The Power Of Associations: What You Can Learn From The IALC

Being affiliated and connected with the right network of people is a key element in business success. You might have already read in the other article The Power & Risks Of Associations and know why.

This time we would like to talk about how the IALC, the International Association Of Langauge Centres, is a very good example to learn from what the right influential association can mean for your own language business.

The IALC is an international association that currently has about 150 members, that are all independent while being connected at the same time to this highly visible authority in setting language training standards.

Founded in 1983 by the pioneer in teaching Spanish by the owner of Estudio Sampere in Madrid, Alberto Sampere (1929-2005), this network and association is based on a very visionary set of rules and goals.

The most important being that students should learn and study modern languages in the countries where they are originally spoken.

The vision being condensed into one sentence, being: Be the leading association for learning of languages abroad to enhance global communication and understanding.

What an impressive and high goal to be connected with.

Now, this is an example of a pioneer that can’t just be beaten by any “newcomer” association that was just founded recently.

Their years of history behind them is what makes a significant important element of their association and their reputation.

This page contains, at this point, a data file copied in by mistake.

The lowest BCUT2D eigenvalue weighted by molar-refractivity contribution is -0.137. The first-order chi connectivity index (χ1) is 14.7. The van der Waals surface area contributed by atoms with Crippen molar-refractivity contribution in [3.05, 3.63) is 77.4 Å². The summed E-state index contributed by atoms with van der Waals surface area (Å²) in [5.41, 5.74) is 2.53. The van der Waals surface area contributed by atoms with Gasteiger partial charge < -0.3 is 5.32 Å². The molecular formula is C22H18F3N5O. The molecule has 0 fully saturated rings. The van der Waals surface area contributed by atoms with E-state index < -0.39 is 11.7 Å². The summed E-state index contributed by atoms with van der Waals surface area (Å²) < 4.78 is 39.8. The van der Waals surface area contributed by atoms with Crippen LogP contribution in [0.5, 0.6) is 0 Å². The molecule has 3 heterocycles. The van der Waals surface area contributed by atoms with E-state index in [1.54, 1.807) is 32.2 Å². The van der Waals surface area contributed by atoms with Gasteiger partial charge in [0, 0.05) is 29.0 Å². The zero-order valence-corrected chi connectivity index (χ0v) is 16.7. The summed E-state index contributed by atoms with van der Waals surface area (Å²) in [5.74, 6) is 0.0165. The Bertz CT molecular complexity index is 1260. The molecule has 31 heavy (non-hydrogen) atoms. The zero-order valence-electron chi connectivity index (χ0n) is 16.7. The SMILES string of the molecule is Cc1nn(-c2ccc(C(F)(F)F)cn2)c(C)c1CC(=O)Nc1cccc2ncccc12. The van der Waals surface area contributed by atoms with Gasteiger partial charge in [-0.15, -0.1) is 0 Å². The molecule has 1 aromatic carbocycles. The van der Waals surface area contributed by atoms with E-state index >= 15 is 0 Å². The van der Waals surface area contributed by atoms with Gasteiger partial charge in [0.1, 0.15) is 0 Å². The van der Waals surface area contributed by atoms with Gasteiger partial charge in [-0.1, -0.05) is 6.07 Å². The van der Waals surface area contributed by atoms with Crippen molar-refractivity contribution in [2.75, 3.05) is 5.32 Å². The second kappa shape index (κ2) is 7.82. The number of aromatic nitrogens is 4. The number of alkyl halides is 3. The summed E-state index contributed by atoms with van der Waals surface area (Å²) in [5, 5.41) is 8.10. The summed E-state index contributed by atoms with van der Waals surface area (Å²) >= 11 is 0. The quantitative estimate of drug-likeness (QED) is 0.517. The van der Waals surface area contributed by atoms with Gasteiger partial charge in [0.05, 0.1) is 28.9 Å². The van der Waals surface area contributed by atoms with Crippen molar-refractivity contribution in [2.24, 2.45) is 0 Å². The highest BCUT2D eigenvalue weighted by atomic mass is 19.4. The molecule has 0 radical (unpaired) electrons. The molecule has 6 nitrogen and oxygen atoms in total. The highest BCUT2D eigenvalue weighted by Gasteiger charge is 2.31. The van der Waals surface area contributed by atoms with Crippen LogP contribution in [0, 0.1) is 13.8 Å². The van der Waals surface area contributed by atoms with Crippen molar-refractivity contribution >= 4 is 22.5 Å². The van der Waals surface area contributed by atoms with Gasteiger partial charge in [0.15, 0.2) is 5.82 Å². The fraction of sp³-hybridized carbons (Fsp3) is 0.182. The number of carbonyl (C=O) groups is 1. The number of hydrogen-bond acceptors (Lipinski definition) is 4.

If you want to benefit from the same reputation becoming part of this association is the way to go. And as you can truly imagine the joining and approval process to become an IALC member is quite strict.

The key here is that the entry barrier is quite demanding. You need to prove certain quality measurements and can’t just buy your way into becoming a member.

What you can learn from the IALC specifically for your language school is simple: adopt all their qualification elements for your school, even if you do not want to become a member.

Because their minimum criteria read like proven business advice for any language school out there to create trust and show great reputation in your language business anywhere in the world:

  1. Be economical self-sufficient. (meaning: if you join an association, bring something to the table and do not expect that the association will bring you business and that you only join the association to have more customers.)
  2. Being a legally constituted private language center that has been in business for at least year years. (meaning: prove yourself that you have not a business that just opened, plans to grab grants and subventions, and then close your doors after that.)
  3. Operate all-year-round in permanent premises with at least five classrooms. (meaning: prove that you have already succeeded and to show and that you are a growing business, ready to network and be a win-win company for all associate members.)
  4. Be independent of a chain, corporate group or franchise network of more than six language schools (meaning: don’t be controlled by others and be able to make your own moves and decisions, so you are an equal player within the association and not merely a puppet that is remote-controlled by another corporation instead.)

The IALC association is a great example how to structure and maintain a high quality and to make sure that each associate member benefits as much from being a member as it brings their own value into the association itself.

You also might want to read: Should You Start Your Own Business Association?

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